Now, we'll move into models that look at certain types of experiences. Marc LeBlanc's eight types of fun attempts to better define 'fun.' You can read the list here. The eight types are fairly self-explanatory and useful if you are wondering what fun is, but I don't find myself inspired or compelled toward creating a game when I read them. Rather, they seem like descriptors of elements found in every game to a greater or lesser degree. So, while this model does look at types of experiences, it does not offer a practical path forward for the designer. To support this claim, I would argue that the only time the eight types are brought up (that I have seen) is during designer discussions about the definition of fun, as opposed to as a dialogistic tool. [Quantic Foundry's gamer motivation model is similar in structure, but based on a huge data pool. It contains 12 categories. You can learn more about it here.]

Similar to how 'eight types' attempts to define fun, Gordon Calleja's player involvement model seeks to better define (and rename) 'immersion.' You can read about it here (just read the intro section). This model is video game focused (again), and some of the aspects, such as spatial, do not translate very well to board games. However, what I find most useful is Calleja's division of immersion into 'absorption' and 'transportation.' This distinction is very important in practice as many designers will use immersion to mean one or the other and spend a lot of time arguing at cross purposes. The player/avatar/agent model uses immersion to mean transportation, as far as I can tell.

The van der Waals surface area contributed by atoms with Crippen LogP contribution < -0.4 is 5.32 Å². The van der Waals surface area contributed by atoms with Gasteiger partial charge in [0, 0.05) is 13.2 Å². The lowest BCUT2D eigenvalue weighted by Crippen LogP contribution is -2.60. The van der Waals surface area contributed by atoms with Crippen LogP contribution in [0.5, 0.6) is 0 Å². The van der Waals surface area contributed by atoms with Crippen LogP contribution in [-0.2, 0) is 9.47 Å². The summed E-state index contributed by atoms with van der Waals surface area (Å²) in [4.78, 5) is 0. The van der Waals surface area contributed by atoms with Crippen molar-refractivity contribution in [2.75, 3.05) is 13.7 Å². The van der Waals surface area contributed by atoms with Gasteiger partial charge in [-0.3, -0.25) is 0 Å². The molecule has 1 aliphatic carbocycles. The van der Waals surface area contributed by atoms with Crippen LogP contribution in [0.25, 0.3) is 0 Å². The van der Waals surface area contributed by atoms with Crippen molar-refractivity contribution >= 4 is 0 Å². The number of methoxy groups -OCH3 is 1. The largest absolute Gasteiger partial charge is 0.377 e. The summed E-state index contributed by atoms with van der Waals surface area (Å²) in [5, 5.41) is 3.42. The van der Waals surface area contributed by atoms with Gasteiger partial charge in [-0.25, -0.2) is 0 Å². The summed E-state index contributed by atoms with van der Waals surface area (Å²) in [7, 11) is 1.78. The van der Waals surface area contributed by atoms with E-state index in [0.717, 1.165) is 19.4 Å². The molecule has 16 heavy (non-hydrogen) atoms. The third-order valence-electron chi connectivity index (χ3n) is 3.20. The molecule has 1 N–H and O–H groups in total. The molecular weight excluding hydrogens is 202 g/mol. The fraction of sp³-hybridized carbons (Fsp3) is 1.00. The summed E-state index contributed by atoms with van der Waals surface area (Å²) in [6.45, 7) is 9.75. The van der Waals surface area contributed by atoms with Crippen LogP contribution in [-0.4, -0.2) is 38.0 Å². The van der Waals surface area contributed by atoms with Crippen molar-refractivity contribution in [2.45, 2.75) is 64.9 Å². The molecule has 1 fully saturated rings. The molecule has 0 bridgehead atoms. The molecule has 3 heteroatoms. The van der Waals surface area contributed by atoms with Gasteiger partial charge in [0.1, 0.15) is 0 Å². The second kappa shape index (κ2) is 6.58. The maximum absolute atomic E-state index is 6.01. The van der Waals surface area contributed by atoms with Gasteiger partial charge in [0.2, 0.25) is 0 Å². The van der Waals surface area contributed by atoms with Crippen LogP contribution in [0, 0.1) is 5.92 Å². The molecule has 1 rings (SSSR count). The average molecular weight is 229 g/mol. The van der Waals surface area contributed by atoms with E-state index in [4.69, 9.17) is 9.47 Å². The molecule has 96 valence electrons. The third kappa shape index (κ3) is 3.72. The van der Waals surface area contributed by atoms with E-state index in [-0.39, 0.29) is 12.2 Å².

Speaking of absorption, that brings us to flow theory. You can read about it here. While absorption and flow are not identical, I believe they are on the same spectrum. However, I find flow to be a single note (albeit an important one) in the discussion of experiences while gaming.